The context here is that it is God’s word(s) that are entering through the opening. God’s Word is entering from the opening of His mouth. His Words bring life. When God speaks His Word it is going to do something. What His Word does is explained in the next word of the verse.


Ya-eer, from the word OWR, Aleph-Vav-Resh.

The word yaer (יָאִיר) means: he/it gives light.

Now we can see that this verse connects directly to Genesis 1:3

“And God said, ‘Let there be light,’ and there was light.”

God opened His mouth and spoke the words, “Let there be light.” Is it just coincidence that this is the 3rd word of Psalm 119:130 and God speaks these words in the 3rd verse of Genesis? If God is the author of His Word then it is not. This is connection is planned. Light is the first thing that God created so it is primary to our understanding of Him. God is light. He spoke words that created light, and here we see His Words are a light in another sense as well. In Psalm 36:9 we read this:

“For with you is the fountain of life; in your light do we see light.”

We see that in God’s physical light, we see spiritual light, and that light leads to life. However in this verse Psalm 119:130 the emphasis is on another function of God’s Word bringing instruction in the light. It is going to do something.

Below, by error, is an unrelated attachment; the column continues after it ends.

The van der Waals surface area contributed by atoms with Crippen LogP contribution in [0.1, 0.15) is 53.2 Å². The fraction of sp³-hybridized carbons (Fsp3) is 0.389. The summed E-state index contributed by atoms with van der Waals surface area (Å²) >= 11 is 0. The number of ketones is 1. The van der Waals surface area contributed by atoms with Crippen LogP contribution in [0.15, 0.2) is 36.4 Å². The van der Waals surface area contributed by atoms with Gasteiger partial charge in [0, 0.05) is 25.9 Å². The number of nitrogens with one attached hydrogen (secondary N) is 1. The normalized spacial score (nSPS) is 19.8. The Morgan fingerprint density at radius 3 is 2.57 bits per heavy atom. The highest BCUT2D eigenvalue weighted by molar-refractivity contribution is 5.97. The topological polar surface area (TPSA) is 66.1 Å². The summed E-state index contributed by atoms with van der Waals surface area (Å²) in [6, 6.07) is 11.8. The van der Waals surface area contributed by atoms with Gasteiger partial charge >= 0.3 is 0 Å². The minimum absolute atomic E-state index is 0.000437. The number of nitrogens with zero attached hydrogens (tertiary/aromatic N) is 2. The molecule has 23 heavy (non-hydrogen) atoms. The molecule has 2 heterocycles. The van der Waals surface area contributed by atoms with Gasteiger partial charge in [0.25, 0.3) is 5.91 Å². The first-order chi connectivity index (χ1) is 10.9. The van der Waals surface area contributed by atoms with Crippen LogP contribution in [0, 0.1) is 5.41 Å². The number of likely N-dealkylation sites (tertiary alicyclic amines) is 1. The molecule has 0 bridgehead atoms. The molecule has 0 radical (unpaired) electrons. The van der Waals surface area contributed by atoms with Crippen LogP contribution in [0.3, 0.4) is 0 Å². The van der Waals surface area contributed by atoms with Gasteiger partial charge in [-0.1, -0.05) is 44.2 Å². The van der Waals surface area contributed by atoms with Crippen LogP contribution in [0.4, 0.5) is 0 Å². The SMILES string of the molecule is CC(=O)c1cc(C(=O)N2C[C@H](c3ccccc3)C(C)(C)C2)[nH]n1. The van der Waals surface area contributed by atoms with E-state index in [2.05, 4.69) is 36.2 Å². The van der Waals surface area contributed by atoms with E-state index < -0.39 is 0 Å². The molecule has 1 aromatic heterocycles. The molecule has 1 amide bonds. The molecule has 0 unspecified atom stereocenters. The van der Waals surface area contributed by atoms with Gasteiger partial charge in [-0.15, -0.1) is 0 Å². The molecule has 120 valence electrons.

May-Veen, from the word BiYN, Bet-Yod-Nun.

The word mayveen (מֵבִין) means: gives understanding.

So now we one of the effects of the light of God. It gives understanding. The word mayveen is referring to the type of understanding that is not just an intellectual understanding of knowledge. It is also not referring to an experiential knowledge. That is the word yada (to know) in Hebrew. Mayveen is referring to understanding between one thing and another. To pick the better choice. To understand the difference between two choices. So the opening of God’s Words gives a person what we call discernment. This is the ability to see what is evil even when others cannot. This is attained through God revealing His Word, His instruction. Those who are given the light God’s word are given understanding. Now this understanding is given to a certain type of person which leads us to the next word.


P’ta-yim, from the word PeTY, Pey-Tav-Yod.

The word P’tayim (פְּתָיִֽים) means: naive or simple people. The following entry in the Theological Wordbook of the Old Testament explains this nicely: